One of the area's most visible eyesores, the former Pet dairy overlooking Interstate 275 at 54th Avenue N, may soon be cleaned up.
A development company wants to buy the roughly 8-acre property, raze the old dairy buildings, and build an apartment complex. The dairy sits just outside St. Petersburg' boundaries, but Planning Director Ralph Stone said Thursday that developers plan to submit an annexation petition shortly.
Wade Cullis, a local representative for Texas-based Flagship Property Corp., said the firm hopes to start construction in March, assuming the annexation and purchase go smoothly. Annexing into St. Petersburg would allow slightly greater density than the county allows, and Cullis said the plan is for 200 to 250 units.
The developers hope to capitalize on the booming apartment market in the Gateway area. Occupancy rates around Gateway have been more than 96 percent in recent years, and the site is just minutes from the growing number of operation centers popping up in the Gateway area.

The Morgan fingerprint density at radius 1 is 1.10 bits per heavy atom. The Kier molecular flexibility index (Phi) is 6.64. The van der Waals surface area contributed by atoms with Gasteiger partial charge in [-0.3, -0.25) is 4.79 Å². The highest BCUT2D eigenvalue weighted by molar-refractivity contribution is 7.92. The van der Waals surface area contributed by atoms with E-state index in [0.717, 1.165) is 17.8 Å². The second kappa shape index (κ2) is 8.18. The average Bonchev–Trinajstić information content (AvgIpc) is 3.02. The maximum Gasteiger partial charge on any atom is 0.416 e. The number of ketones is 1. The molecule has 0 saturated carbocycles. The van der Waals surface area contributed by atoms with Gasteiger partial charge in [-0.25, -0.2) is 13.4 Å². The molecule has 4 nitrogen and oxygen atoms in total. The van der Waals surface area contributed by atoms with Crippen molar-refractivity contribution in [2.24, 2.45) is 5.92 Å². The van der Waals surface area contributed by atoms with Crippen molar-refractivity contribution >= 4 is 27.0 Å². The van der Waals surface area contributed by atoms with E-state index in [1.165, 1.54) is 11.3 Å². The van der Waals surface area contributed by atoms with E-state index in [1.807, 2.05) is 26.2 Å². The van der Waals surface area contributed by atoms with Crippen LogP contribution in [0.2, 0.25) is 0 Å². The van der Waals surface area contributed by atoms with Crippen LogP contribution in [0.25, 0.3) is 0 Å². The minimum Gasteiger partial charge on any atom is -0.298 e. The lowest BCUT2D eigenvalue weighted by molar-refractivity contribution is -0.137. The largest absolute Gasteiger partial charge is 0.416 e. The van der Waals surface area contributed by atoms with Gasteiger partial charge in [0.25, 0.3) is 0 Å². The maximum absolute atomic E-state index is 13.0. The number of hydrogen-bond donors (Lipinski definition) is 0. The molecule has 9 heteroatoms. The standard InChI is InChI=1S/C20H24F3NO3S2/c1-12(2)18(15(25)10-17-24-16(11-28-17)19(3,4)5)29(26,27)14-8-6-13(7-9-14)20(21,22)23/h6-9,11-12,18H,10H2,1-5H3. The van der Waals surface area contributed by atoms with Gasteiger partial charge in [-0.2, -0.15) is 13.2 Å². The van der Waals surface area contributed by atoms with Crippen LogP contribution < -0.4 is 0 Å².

More than 100,000 drivers daily whiz past the old Pet dairy property. The blighted view is especially hard for 79-year-old Emmett Hood Jr.
For most of the past century, after all, the Hood family ran a thriving dairy operation there before they sold it to Pet Milk in 1973. After a few ownership changes, the plant has sat vacant for nearly 10 years. The current owner is Los Dairies Inc.
"It's sad, what we had there and the way it was running, to see it go downhill like that," Hood said. "It just tears at your heart."
The dairy, valued for tax purposes at $1.08-million, is not the only prominent blight at that spot. On the south side of 54th Avenue N is the old Ramada Inn, which also has been vacant for years. Though that five-story hotel constantly attracts interest from prospective developers, it sits in a morass of title and lien problems that scare most of them off.
The Ramada did get a low-tech sprucing up recently when the city spent nearly $5,800 to board it up. The bill goes to the owner.